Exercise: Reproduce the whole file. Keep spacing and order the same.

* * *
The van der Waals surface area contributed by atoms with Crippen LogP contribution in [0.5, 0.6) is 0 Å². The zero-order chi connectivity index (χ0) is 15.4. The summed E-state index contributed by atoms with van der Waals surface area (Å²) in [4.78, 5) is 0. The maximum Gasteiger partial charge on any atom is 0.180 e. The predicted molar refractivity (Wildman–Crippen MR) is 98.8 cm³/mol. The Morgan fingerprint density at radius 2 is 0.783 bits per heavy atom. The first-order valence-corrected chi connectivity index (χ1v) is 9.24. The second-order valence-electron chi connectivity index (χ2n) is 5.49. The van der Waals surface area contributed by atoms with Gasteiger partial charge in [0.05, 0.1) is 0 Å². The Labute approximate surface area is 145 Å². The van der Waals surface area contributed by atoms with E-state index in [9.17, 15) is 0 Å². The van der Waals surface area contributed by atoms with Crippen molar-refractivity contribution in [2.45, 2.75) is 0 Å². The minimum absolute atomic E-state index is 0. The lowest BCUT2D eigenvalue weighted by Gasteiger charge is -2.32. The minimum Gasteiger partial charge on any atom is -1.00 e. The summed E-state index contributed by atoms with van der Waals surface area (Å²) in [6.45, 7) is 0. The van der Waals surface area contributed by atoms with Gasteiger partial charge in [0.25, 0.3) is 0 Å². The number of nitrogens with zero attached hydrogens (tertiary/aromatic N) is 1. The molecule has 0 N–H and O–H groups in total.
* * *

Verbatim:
The van der Waals surface area contributed by atoms with Crippen LogP contribution in [0.5, 0.6) is 0 Å². The zero-order chi connectivity index (χ0) is 15.4. The summed E-state index contributed by atoms with van der Waals surface area (Å²) in [4.78, 5) is 0. The maximum Gasteiger partial charge on any atom is 0.180 e. The predicted molar refractivity (Wildman–Crippen MR) is 98.8 cm³/mol. The Morgan fingerprint density at radius 2 is 0.783 bits per heavy atom. The first-order valence-corrected chi connectivity index (χ1v) is 9.24. The second-order valence-electron chi connectivity index (χ2n) is 5.49. The van der Waals surface area contributed by atoms with Gasteiger partial charge in [0.05, 0.1) is 0 Å². The Labute approximate surface area is 145 Å². The van der Waals surface area contributed by atoms with E-state index in [9.17, 15) is 0 Å². The van der Waals surface area contributed by atoms with Crippen molar-refractivity contribution in [2.45, 2.75) is 0 Å². The minimum absolute atomic E-state index is 0. The lowest BCUT2D eigenvalue weighted by Gasteiger charge is -2.32. The minimum Gasteiger partial charge on any atom is -1.00 e. The summed E-state index contributed by atoms with van der Waals surface area (Å²) in [6.45, 7) is 0. The van der Waals surface area contributed by atoms with Gasteiger partial charge in [0.25, 0.3) is 0 Å². The number of nitrogens with zero attached hydrogens (tertiary/aromatic N) is 1. The molecule has 0 N–H and O–H groups in total.